Monday, February 28, 2011

Updated: Not Interviewed But Quoted, Errors and Omissions of the NYT, Part 2

[READERS NOTE: Please read first the Statement that I issued on February 27th. See the post entitled: "Statement regarding Sunday NYT February 27th Drilling Article."  This post is one of a 7 part series examining the reporting and the reporter's narrative of lax regulation and oversight in Pennsylvania.]

The reporter for the NYT February 27th article never spoke to me before publication.  He did not interview me for the piece.  Though not interviewed, I am quoted.  Here is the section:

"'There are business pressures' on companies to 'cut corners,' John Hanger, who stepped down as secretary of the Pennsylvania Department of Environmental Protection in January, has said. 'It's cheaper to dump wastewater than to treat it.'"

I probably said that somewhere at some time in some context, but I did not say it to this reporter in the context of this story.

He says that he asked for an interview with the DEP staff but never got it.  I have done hundreds or thousands of interviews.  My former DEP staff knew that I was totally accessible and to make sure that requests for interviews reached me. 

I know of no other reporter in the 28 plus months that I served as Secretary who did not get an interview with me after supposedly requesting it.  This reporter stands alone to my knowledge.  Is his version of events up to January 18 impossible? No.  But count me as skeptical.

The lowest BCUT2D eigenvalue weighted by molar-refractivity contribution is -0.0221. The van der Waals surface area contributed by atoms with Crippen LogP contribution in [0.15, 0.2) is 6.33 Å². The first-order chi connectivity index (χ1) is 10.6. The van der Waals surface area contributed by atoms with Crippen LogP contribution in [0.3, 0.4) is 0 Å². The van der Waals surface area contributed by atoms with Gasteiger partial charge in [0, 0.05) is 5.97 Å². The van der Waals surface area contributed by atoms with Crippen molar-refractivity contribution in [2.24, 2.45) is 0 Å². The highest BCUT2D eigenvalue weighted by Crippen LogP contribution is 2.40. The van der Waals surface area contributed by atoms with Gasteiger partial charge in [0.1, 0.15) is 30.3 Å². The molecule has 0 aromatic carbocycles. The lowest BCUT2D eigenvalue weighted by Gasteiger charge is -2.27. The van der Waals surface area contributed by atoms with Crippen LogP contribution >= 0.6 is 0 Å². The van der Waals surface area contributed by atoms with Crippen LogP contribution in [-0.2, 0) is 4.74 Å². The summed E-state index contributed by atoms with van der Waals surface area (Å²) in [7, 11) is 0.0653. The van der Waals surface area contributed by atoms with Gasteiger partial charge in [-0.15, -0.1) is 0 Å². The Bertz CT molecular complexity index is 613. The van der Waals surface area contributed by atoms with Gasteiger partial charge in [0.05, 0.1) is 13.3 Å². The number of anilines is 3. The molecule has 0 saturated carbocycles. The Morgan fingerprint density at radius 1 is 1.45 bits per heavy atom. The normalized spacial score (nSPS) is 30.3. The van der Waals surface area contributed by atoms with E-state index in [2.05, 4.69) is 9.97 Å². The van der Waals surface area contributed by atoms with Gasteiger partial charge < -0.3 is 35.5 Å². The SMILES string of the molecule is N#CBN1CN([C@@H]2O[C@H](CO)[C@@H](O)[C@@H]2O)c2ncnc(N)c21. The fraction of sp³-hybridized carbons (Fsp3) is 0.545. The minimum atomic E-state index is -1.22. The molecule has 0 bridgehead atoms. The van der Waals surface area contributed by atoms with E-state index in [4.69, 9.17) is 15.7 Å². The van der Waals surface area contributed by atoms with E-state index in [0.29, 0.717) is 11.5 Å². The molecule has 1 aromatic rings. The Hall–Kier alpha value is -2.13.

What adds to my skepticism is that the reporter says he made no effort to contact me from January 18th when I left office to February 27th when the article was published.  He did not contact me to confirm the words that he pulled from somewhere and stuck in my mouth for this story. 

Instead according to the reporter, he contacted the new administration at DEP on January 21st asking that it confirm my words. He did not ask the new administration for my contact information that was readily available.  Governor Corbett replaced Governor Rendell on January 18th. 

Interestingly, the reporter did contact  former Secretary John Quigley of the Department of Conservation and Natural Resources, the agency that runs the state forests and state parks, after he left office.  He interviewed for about an hour former Secretary Quigley. 

Secretary Quigley informs me that the representation by this reporter of that interview and his views as expressed to the reporter in this article is highly selective and misleading.

The reporter said after publication on sunday that once I left office my perspective was not relevant and that he had read other interviews. 

But in an email on Sunday before I talked with him, he says: "I just read your blog post. It's very informative and candid." 

Well, Mr. Reporter, which is it?  Is it that my perspective is irrelvant as you said to me on sunday?

Or is my perspecitve "very informative and candid," as you wrote to me in an email after reading the blog and before we connected on the phone.

Had you bothered to contact me at least from January 18 to February 27th, your readers would have had the benefit of my "very informative and candid" perspective.

I find it amazing when this reporter is writing a narrative of lax oversight and regulation in Pennsylvania for essentially the period that I served as Secretary of the Department charged with regulating the industry that my perspective is not relevant or that other interviews by other reporters at other times on other topics sufficed.  And it turns out that the emails show the Reporter does not believe his own slimy, verbally stated reason for not interviewing me.